Question from the audience: I deal with many referrals, and I struggle with how aggressive a work-up I should do for patients undergoing elective surgery when a new abnormality is found in one of their liver function tests.
Dr. Martin: I would try to establish whether the abnormality is a chronic problem. Has the patient been told about an abnormal liver test in the past? Ask if the patient has been a blood donor, as measurement of ALT and some hepatitis serologies would have been required. Also ask if he or she has ever taken out a big life insurance policy, which also would have required liver function testing. If the abnormality is chronic, you may proceed with surgery if the bilirubin and INR are normal. In the absence of chronicity, surgery should be delayed for further work-up only in patients with indicators of significant liver disease—either markedly abnormal liver tests, thrombocytopenia, or coagulopathy.
Follow-up question: But patients rarely know whether they’ve had elevated liver enzymes in the past. You said not to worry about enzyme abnormalities unless they are markedly elevated, but how high is that?
Dr. Martin: AST and ALT are indicators of liver injury rather than of synthetic function. The true liver function tests are really albumin, bilirubin, and prothrombin time. Paradoxically, one of the best liver function tests is the platelet count. For me, a red flag for a patient with newly recognized liver disease is any degree of thrombocytopenia or coagulopathy or an elevation of bilirubin above the upper limit of normal. A patient with a platelet count of 90,000 and an INR above 1.2 has significant underlying liver disease, and I would be very concerned. Unless it’s a dire emergency, such a patient would need further evaluation before proceeding with surgery. In contrast, a patient with an ALT of 89, an AST of 65, and normal prothrombin time and platelet count should be safe to proceed to surgery. But such a patient needs an evaluation for liver disease afterward.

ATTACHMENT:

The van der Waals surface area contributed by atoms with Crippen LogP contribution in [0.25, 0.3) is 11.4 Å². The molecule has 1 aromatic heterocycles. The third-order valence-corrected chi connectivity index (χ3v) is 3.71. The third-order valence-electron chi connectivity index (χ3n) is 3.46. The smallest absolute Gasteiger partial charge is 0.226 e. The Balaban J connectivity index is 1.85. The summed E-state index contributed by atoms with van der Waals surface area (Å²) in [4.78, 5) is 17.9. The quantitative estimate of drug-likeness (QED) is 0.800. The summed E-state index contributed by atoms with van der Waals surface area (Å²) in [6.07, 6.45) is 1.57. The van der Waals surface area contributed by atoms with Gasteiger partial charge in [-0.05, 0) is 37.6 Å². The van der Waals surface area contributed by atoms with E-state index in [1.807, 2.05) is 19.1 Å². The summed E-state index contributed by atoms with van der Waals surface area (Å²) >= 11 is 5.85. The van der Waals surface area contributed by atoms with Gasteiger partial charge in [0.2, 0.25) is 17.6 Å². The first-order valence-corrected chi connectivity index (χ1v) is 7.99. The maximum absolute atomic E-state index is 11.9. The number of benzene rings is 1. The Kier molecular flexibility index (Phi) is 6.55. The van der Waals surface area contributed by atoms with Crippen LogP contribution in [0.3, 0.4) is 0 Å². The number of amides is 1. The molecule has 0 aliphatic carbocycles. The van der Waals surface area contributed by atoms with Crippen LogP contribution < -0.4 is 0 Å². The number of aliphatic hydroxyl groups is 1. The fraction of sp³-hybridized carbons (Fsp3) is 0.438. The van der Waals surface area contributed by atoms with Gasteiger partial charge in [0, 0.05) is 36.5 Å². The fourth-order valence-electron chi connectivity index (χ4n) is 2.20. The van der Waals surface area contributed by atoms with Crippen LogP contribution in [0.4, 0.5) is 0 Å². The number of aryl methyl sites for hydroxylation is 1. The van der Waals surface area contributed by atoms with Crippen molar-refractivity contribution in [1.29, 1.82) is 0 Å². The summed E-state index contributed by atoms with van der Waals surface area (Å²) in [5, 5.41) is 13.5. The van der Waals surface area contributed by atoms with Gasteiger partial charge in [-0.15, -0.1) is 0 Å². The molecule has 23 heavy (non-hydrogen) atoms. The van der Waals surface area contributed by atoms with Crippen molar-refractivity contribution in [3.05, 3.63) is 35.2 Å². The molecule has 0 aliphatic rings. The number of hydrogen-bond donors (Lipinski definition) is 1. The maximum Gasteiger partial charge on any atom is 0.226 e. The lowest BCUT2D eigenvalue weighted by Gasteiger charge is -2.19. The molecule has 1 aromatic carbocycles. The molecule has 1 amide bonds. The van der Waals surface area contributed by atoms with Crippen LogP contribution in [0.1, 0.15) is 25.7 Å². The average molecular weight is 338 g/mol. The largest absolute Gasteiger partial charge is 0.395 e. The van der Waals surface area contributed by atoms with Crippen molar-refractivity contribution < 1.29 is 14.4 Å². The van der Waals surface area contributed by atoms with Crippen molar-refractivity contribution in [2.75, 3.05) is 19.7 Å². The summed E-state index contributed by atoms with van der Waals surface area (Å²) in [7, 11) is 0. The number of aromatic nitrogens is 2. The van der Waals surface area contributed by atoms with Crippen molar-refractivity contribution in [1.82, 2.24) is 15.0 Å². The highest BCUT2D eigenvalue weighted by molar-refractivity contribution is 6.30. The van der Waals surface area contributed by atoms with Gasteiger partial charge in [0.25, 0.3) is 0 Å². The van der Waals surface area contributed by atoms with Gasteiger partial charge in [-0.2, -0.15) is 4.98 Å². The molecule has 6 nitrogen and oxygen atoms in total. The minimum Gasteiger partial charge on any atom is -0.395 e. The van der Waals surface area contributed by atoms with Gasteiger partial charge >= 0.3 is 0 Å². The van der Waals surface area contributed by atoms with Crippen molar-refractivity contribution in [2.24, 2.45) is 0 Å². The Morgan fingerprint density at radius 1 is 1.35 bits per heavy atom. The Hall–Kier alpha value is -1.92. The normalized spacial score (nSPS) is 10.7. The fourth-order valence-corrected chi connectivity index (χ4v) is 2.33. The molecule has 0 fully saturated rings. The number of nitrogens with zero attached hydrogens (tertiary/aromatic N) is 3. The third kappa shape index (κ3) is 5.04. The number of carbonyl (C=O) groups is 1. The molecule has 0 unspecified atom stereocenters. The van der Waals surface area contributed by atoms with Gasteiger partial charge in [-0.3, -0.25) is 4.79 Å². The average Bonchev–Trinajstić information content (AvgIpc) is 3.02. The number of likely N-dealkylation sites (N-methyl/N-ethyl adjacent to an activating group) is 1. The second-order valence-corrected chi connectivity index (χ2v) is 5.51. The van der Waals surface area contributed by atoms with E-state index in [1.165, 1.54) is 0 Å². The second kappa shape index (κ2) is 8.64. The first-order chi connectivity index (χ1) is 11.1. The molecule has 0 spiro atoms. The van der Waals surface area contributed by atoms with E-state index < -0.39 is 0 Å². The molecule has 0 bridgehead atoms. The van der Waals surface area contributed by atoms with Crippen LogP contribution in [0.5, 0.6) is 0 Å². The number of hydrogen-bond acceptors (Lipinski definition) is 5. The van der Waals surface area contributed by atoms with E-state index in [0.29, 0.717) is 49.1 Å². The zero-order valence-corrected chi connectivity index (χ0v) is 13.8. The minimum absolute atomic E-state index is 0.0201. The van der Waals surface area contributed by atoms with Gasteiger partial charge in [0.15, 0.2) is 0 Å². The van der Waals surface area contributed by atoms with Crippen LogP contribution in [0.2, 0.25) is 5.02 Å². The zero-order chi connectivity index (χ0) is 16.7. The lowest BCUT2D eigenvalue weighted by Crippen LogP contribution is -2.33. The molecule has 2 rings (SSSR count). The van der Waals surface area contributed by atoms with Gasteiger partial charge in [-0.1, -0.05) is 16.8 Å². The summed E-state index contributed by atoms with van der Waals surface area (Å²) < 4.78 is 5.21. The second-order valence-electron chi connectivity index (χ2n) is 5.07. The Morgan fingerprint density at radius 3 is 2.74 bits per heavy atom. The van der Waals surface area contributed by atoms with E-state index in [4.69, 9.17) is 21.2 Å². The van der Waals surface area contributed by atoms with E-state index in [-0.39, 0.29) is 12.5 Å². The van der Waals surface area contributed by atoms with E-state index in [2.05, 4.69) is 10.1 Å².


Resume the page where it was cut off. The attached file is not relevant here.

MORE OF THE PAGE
Question from the audience: My institution performs many liver resections for metastases or primary liver cancers. Our liver surgeons routinely discontinue statins 2 to 3 weeks before liver surgery, but it has been said at this summit that is not necessary. What’s your opinion?
Dr. Martin: I think that statins get a very bad rap in terms of hepatotoxity. Most patients with metabolic syndrome have hyperlipidemia, which can cause fatty liver disease and hepatic dysfunction. Statins help bring the lipid levels down. Hepatologists do not regard statins as major culprits in causing liver problems. I don’t believe there’s any particular indication to stop them before a patient undergoes hepatic surgery.
Question from the audience: I assess patients 1 or 2 weeks before surgery. For a patient with coagulopathy whom you suspect has underlying liver disease, is there any value in trying to treat the coagulopathy with vitamin K?
Dr. Martin: It can be worthwhile to try 10 mg subcutaneously for 3 days to see whether the situation improves, but if the patient has severe parenchymal liver disease, the vitamin K won’t help much.